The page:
12 May 2023

Social housing providers have a significant role to contribute towards building a sustainable housing future.

Achieving an Energy Performance Certificate (EPC) rating of SAP C across all homes by 2030 and committing to net-zero emissions by 2050 will make a vital impact. Demand is growing for more sustainable housing solutions, and for effective asset management strategies to evaluate existing buildings that are hard to decarbonise. Asset management strategies are actively evolving to monitor asset performance and outcomes. Strategies must factor in sustainability and performance analytics, as well as justifying the interventions that do not drive the social purpose too far away.

The unprecedented scale of challenges

The housing sector is currently in a period of rapid change, with updated regulations regarding fire and building safety, fitness standard (with growing focus on damp and mould) and retrofitting requirements, to bring the stock up to what is expected as a minimum standard in coming years. These updated regulations were mostly introduced as reactions toward some unfortunate and tragic events rather than the usual process of change with defined planning, thorough reviews, and impact assessments. The changes have also impacted reinvestment jobs, classification of essential works, and added limitations in the form of strict borrowing agreements and covenants. The demand means that housing associations must make some difficult decisions to bolster sustainability or face the threat of regulatory action. Carrying out the essential works for building safety and the well-being of residents, while at the same time managing expectations around things like kitchen and bathroom replacements is a lot to think about. And, on top of this the challenging economic outlook with rising costs within the supply chain and rent caps prescribed by the government. Tenants are facing the cost-of-living crunch with higher energy and food bills, a severe shortage of new homes, and increased frustration dealing with landlords who are struggling to meet their needs.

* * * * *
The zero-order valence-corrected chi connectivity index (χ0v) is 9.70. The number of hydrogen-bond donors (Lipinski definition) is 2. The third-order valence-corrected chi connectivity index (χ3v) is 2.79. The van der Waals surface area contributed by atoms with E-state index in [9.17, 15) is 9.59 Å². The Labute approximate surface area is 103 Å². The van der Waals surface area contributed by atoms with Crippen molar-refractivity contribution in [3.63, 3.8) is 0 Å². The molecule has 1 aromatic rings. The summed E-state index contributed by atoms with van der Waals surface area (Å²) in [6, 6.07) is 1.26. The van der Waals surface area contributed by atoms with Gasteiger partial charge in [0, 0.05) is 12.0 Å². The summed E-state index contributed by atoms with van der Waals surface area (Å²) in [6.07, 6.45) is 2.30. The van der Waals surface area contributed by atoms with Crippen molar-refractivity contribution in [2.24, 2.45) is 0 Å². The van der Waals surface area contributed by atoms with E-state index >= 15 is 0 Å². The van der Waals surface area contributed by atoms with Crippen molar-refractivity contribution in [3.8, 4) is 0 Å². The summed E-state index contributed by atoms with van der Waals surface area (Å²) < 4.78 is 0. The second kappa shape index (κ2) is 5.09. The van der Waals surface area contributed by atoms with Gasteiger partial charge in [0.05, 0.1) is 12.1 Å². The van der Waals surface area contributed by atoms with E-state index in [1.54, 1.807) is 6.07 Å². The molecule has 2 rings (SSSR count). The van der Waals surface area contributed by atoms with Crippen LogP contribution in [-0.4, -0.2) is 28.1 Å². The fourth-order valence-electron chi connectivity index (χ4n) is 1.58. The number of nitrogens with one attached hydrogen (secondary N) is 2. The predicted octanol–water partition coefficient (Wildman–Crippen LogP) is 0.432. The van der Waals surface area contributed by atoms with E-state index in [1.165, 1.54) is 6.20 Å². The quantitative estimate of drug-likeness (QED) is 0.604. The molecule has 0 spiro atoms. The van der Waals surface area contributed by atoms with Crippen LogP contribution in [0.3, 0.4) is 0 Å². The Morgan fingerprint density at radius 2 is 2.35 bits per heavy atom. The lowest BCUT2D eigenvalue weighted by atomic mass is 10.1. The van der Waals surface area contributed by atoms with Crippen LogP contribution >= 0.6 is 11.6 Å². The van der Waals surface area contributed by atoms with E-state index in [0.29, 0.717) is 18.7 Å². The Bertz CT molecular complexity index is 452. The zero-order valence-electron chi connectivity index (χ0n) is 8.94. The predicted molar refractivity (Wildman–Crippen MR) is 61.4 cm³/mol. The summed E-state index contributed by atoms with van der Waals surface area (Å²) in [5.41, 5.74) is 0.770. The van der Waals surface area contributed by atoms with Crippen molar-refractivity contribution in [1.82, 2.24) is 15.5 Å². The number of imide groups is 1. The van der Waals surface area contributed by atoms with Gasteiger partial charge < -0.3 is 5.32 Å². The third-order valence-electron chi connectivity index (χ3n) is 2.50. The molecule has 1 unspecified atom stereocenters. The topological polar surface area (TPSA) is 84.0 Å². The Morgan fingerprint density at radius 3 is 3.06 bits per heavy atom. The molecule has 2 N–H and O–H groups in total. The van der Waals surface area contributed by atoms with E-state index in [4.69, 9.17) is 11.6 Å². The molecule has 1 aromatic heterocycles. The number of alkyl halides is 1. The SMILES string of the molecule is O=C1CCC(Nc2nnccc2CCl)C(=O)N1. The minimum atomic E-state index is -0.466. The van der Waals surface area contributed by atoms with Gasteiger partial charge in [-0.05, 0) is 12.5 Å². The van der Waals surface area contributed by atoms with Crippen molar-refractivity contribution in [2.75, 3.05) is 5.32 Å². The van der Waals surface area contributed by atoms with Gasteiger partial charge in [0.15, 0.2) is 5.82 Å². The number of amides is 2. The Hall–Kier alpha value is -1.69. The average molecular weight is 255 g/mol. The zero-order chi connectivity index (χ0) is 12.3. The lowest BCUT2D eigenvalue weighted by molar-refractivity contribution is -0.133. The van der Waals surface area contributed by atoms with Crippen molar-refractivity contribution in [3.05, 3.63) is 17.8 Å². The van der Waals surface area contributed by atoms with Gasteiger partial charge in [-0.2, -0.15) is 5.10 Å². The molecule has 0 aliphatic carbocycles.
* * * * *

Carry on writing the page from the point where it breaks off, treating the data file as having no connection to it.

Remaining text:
Assembling the stronger-ever alliances

Smaller and medium-sized housing associations in particular are affected by these mounting challenges, with many merging or taking radical action to remodel their income streams. Bigger housing associations are merging on such a level that the premium G15 club has not been able to keep up with its core membership number of '15' in the last few years. Mergers may sound like an opportunity for the development of more affordable homes, but this also presents challenges. Especially as the dust is yet to fully settle with some of the mergers that took place in the last few years. In fact, most of the bigger housing providers have slowed down or paused development programmes and have focused their efforts on improving existing stock. Despite the mergers, the ambition is not to be the biggest but the best in terms of financial sustainability and geographical optimisation.

Grant funding

Social housing grants were substantial enough in the 90s to cover two thirds of development costs, which dropped as low as 14% in the 2010s. According to the NHF, to meet housing needs in England over the decade, it will be necessary to build 145,000 social homes each year, including 90,000 for social rent. This target will require an average of £14.6bn in Capital grants each year. The government has recently awarded £778m through the latest wave of the Social Housing Decarbonisation Fund for providers to improve the energy efficiency of homes. It is assumed that landlords will be dedicating 50% or more towards the funding of works. Some providers may have lacked the anticipated contribution of funds or higher level of data analysis to make the bid, so they have decided to sit out from Wave 2.1 funding round. As grants are subject to such strict qualification and reporting criteria, the process has become very stringent. Interestingly, we are also seeing the new housing provider entrants, some of which have clearly defined their ambition to be ‘for-profit providers'.

Information based decision making